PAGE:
“Dan Patrick does not care if you live or die. You and everyone you know mean nothing to him.”

    “I actually think these guys have some reasonable claims”

    Now, where are you at on this? Should the governor shut down and attempt to protect lives, or should there be a lawsuit filed if he tries?

  2. mollusk says:

    @David Fagan – The issue isn’t so much the shutdown order as that it is aimed at only the bars, while allowing other group settings (bowling alleys, amusement parks, conventions, etc.) to remain open.

  3. Flypusher says:

    “The issue isn’t so much the shutdown order as that it is aimed at only the bars, while allowing other group settings (bowling alleys, amusement parks, conventions, etc.) to remain open.”

    Agree. If it’s too risky to have bars open, it’s also too risky to open indoor restaurant dining, movie theaters, etc. Outdoor activities like tubing down the river and amusement parks are potentially less risky, but keeping your distance from other people and not losing your mask sound rather difficult. So I opt out of all of them.

  4. brad says:

    Questioning Gov Abbott by asking “You better have some pretty good scientific evidence…”

    I can only imagine Abbott’s response: “Evidence, we don’t need no stinking evidence” [mimicking the bandits in Blazing Saddles]

  5. Bill Daniels says:


    Blazing Saddles is a racist movie that should be disappeared, never to be shown or mentioned again. The fact that it’s a comedic masterpiece, that it is NOT racist, and is a cherished cultural icon for people of our demographic does not enter into it. It must be banned, just like we rename streets and tear down statues. It is offensive. It doesn’t matter that liberals and conservatives both love the film. It has to go, and you are racist for even mentioning it.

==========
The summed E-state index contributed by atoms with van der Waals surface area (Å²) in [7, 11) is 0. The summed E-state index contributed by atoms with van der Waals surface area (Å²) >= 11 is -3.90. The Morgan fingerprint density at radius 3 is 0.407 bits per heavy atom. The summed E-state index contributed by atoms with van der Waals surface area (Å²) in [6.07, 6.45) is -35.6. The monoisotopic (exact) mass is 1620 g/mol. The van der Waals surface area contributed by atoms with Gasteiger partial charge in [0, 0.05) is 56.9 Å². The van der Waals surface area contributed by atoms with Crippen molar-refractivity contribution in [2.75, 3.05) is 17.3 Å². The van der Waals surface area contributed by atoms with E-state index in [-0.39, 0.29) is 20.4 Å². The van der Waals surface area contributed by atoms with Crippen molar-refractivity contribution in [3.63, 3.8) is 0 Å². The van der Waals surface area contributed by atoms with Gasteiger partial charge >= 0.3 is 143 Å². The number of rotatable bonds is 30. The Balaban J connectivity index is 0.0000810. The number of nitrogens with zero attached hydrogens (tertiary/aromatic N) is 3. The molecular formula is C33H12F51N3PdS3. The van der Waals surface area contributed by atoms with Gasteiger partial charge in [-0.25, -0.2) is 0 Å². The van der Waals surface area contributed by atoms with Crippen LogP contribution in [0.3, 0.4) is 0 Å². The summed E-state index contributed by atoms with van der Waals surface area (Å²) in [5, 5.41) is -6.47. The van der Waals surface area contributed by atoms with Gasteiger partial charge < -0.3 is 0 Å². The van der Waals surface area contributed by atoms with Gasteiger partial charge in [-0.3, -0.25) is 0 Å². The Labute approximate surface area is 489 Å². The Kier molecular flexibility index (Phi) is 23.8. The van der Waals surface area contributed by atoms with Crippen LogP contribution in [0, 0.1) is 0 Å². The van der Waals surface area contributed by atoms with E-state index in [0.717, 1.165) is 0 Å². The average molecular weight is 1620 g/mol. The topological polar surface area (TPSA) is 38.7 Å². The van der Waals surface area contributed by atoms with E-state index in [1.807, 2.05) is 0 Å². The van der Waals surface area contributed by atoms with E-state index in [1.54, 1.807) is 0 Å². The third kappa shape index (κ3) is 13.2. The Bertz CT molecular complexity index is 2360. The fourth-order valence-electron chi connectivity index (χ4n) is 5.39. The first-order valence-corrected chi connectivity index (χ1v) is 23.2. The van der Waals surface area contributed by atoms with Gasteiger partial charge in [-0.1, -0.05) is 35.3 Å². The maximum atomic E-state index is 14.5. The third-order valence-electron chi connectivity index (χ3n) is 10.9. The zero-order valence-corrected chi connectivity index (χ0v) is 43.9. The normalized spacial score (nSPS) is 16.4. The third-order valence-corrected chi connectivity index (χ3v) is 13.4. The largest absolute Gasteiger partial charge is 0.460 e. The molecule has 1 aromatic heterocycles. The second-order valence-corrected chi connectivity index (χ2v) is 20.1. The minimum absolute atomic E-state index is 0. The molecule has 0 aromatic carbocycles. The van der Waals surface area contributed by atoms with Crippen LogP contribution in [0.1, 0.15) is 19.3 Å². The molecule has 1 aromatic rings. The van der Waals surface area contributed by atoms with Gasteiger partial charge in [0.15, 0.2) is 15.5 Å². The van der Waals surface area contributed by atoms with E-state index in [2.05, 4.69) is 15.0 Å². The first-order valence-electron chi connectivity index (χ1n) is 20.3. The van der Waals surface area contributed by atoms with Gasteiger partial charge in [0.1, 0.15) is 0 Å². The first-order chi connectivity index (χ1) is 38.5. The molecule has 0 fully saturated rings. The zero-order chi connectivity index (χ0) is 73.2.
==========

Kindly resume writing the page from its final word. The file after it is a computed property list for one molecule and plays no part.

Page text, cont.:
See how this works?

  6. Bill Daniels says:

    While we are at it, we probably need to ban History of the World, Part I, also. I’m sure that’s offensive to somebody.

  7. blank says:

    Agree with mollusk and Fly. I have a friend who is a partial owner of a brewpub that serves food. He said that they could have applied for either a restaurant license or a bar license but chose the bar license because it was faster. Now, the brewpub is shut down because of the license type, which has nothing to do with safety.

  8. brad says:


    You crack me up. A movie that makes fun of racists, being racist.

    Good one. Love it!

  9. Wolfgang says:

    Re: “restaurant license or bar license” (when existing establishment has a choice)

    Aren’t the margins much higher for alcohol, compared to on-site food? Isn’t the backhouse labor cost much higher for food prep than the frontline cost for pouring?

    Isn’t there more pent-up demand for boozing in congregate settings (and associated multi-person and dyadic P2P socializing) than pent-up demand for food consumption?

    Filing under: Spirit of the Liquor Laws, Licensed Corona Dispensaries

  10. Dj says:

    Blazing Saddles was written by Richard Pryor. I didn’t know he was a racist.